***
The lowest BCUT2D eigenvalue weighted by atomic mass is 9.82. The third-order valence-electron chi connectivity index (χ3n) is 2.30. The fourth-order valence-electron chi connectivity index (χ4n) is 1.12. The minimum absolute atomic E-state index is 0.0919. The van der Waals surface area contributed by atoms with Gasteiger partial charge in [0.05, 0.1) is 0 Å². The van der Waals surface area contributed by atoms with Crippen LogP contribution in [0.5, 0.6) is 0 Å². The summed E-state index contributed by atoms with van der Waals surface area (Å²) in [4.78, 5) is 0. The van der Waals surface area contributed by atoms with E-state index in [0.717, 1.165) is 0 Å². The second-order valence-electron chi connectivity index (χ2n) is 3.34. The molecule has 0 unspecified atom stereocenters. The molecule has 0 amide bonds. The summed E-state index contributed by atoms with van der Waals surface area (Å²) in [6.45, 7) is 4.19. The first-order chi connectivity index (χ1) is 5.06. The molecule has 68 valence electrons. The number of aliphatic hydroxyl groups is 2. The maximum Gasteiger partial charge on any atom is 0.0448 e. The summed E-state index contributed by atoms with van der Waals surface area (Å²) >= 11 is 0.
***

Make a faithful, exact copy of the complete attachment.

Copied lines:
The lowest BCUT2D eigenvalue weighted by atomic mass is 9.82. The third-order valence-electron chi connectivity index (χ3n) is 2.30. The fourth-order valence-electron chi connectivity index (χ4n) is 1.12. The minimum absolute atomic E-state index is 0.0919. The van der Waals surface area contributed by atoms with Gasteiger partial charge in [0.05, 0.1) is 0 Å². The van der Waals surface area contributed by atoms with Crippen LogP contribution in [0.5, 0.6) is 0 Å². The summed E-state index contributed by atoms with van der Waals surface area (Å²) in [4.78, 5) is 0. The van der Waals surface area contributed by atoms with E-state index in [0.717, 1.165) is 0 Å². The second-order valence-electron chi connectivity index (χ2n) is 3.34. The molecule has 0 unspecified atom stereocenters. The molecule has 0 amide bonds. The summed E-state index contributed by atoms with van der Waals surface area (Å²) in [6.45, 7) is 4.19. The first-order chi connectivity index (χ1) is 5.06. The molecule has 68 valence electrons. The number of aliphatic hydroxyl groups is 2. The maximum Gasteiger partial charge on any atom is 0.0448 e. The summed E-state index contributed by atoms with van der Waals surface area (Å²) >= 11 is 0.